Tuesday (September 5) marks the 103rd anniversary of the assassination of Bhaag Singh, a towering leader in the Vancouver Sikh community who fought against racism and colonialism.
Bhaag Singh was born in British India. He had previously served in the British army before immigrating to Canada to earn a better livelihood. India was under British occupation back then and Canada was a dominion with close ties to the British Empire.
When people of Bhaag Singh's generation started coming to Vancouver, they believed that being British subjects, they would be treated fairly in Canada. But they were soon disillusioned after facing blatant racism and discrimination in North America.
After any event of racial violence they never received any help from British consulates. So much so, they were left to fight on their own when Canadian authorities passed laws that disfranchised them and barred them from bringing their families from India. Canadian officials wanted to discourage them from permanent settlement.
Under these circumstances, Bhaag Singh and his comrades started getting organized. They established the Khalsa Diwan Society, the oldest Sikh body, and opened a gurdwara that also provided space for political activism. Bhaag Singh eventually became a leader of the Khalsa Diwan Society and was in the forefront of all the movements and political actions.
He encouraged his compatriots who had previously served in British armies to burn their medals and certificates, an event that laid the foundation of a long struggle against racism abroad and freedom from foreign rule back home. They realized that unless India became free they wouldn't get much respect anywhere in the world.
They wanted to establish a secular and egalitarian society in post-British India. It is important to mention here that while the gurdwara was established in Vancouver because Sikhs vastly outnumbered other South Asian immigrants, Bhaag Singh took along with him the members of other communities to accomplish their goal. An injury to one was seen as injury to all.
In 1912, Bhaag Singh rejected an invitation from the British Empire to participate in the celebrations of the coronation of King George V. This act of defiance was equally important.
Bhaag Singh also mobilized support for passengers on the Komagata Maru, a Japanese vessel carrying more than 300 people from India. The ship was forced to leave Vancouver's harbour and return to India in July 1914 under discriminatory immigration laws, galvanizing the movement for a free India.
These ugly events led to a bloody fight between two rival factions in the Sikh community. The radical faction was led by Bhaag Singh, while the other was created by a controversial immigration inspector, William Hopkinson. Hopkinson, an Anglo-Indian, had infiltrated his spies in the Sikh community to keep a watch on Bhaag Singh and his associates. On the fateful day of September 5, one of Hopkinson's agents, Bela Singh, went inside the gurdwara and fatally shot Bhaag Singh and another activist, Badan Singh.
These killings led to the murder of Hopkinson by Bhaag Singh's associate, Mewa Singh, who was executed in January 1915. Mewa Singh faced the gallows with courage and conviction.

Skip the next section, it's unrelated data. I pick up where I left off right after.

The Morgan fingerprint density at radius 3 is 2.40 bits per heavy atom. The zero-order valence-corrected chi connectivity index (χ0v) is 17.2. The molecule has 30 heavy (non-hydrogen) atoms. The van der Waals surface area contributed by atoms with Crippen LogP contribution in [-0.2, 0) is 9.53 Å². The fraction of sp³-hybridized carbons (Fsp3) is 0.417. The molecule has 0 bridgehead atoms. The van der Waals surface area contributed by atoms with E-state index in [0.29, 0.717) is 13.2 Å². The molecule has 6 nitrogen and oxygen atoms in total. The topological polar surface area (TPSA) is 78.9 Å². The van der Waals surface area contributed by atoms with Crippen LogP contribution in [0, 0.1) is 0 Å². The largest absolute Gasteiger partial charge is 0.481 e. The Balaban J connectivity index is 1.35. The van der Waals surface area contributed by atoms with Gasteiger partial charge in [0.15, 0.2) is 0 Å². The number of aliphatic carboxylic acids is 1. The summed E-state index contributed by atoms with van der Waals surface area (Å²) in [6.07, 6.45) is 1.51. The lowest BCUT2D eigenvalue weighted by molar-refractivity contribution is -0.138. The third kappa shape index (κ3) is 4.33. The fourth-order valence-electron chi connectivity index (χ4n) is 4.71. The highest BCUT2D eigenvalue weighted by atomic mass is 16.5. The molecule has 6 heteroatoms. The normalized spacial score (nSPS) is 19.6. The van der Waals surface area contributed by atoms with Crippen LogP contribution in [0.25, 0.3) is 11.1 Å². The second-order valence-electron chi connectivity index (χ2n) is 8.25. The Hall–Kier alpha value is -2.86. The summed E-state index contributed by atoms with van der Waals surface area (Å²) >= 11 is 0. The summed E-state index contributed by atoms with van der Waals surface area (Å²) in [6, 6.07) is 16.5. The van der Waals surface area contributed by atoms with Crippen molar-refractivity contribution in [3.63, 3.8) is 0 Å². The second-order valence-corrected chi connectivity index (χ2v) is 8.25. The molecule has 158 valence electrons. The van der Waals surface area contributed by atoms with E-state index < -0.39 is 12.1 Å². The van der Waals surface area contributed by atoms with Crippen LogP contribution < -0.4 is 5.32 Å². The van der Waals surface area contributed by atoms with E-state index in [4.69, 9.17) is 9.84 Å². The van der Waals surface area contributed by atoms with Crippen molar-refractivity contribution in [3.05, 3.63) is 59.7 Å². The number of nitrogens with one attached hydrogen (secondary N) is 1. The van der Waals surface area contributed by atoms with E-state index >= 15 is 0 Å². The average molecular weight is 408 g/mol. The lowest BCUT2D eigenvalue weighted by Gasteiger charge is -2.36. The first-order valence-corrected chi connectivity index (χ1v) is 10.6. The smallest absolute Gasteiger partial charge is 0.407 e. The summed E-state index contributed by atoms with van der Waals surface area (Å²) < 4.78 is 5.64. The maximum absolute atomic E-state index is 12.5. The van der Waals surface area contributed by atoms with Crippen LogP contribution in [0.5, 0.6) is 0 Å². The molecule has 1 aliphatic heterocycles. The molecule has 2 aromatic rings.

A century later, Bhaag Singh and his legacy remain even more relevant. Not only has racism grown once again in North America under Donald Trump's presidency in the U.S., but the Indigenous peoples continue to face structural violence in Canada.
Repression in India, the country Bhaag Singh wanted to see liberated, refuses to end. Especially under the current right-wing Hindu nationalist government led by Narendra Modi, the attacks on religious minorities have sharply increased. Secularism that was dear to men like Bhaag Singh is under threat.
What could be more shameful that those now in control of the Khalsa Diwan Society hosted Modi in 2015 when he came here after being elected as prime minister of India? No questions were raised about his controversial past. The state of Gujarat had witnessed its worst anti-Muslim pogrom in 2002 when Modi was its chief minister. Human rights activists and survivors continue to allege his complicity in the violence against Muslims.
Indian investigative journalist Rana Ayyub conducted a sting operation to expose the involvement of officials involved in the carnage in Gujarat. Yet when she was here in Vancouver last month, the Khalsa Diwan Society denied her the opportunity to address the congregation, citing her "controversial past".
Nothing surprising though as this body has also been welcoming the officials of the previous right-wing Conservative government in spite of their racist and discriminatory immigration policies and attacks on Muslim community.
It is easier to talk about the sacrifices of men like Bhaag Singh and organize memorials, but a real tribute can be paid to him only through meaningful actions. Rather than remaining silent to racism and repression and rubbing shoulders with those in power—or behaving like agents of the Indian consulate—the so-called community gatekeepers trying to take mileage from his legacy should stand up for justice and fairness.
Had Bhaag Singh been alive and part of the Khalsa Diwan Society today he would not have let Modi step into the gurdwara. Rather he would have welcomed Ayyub with open arms and honoured her for her courage . If we really care for what Bhaag Singh stood for, we need to stop the gimmickry of customary memorials and raise our voice against tyrants.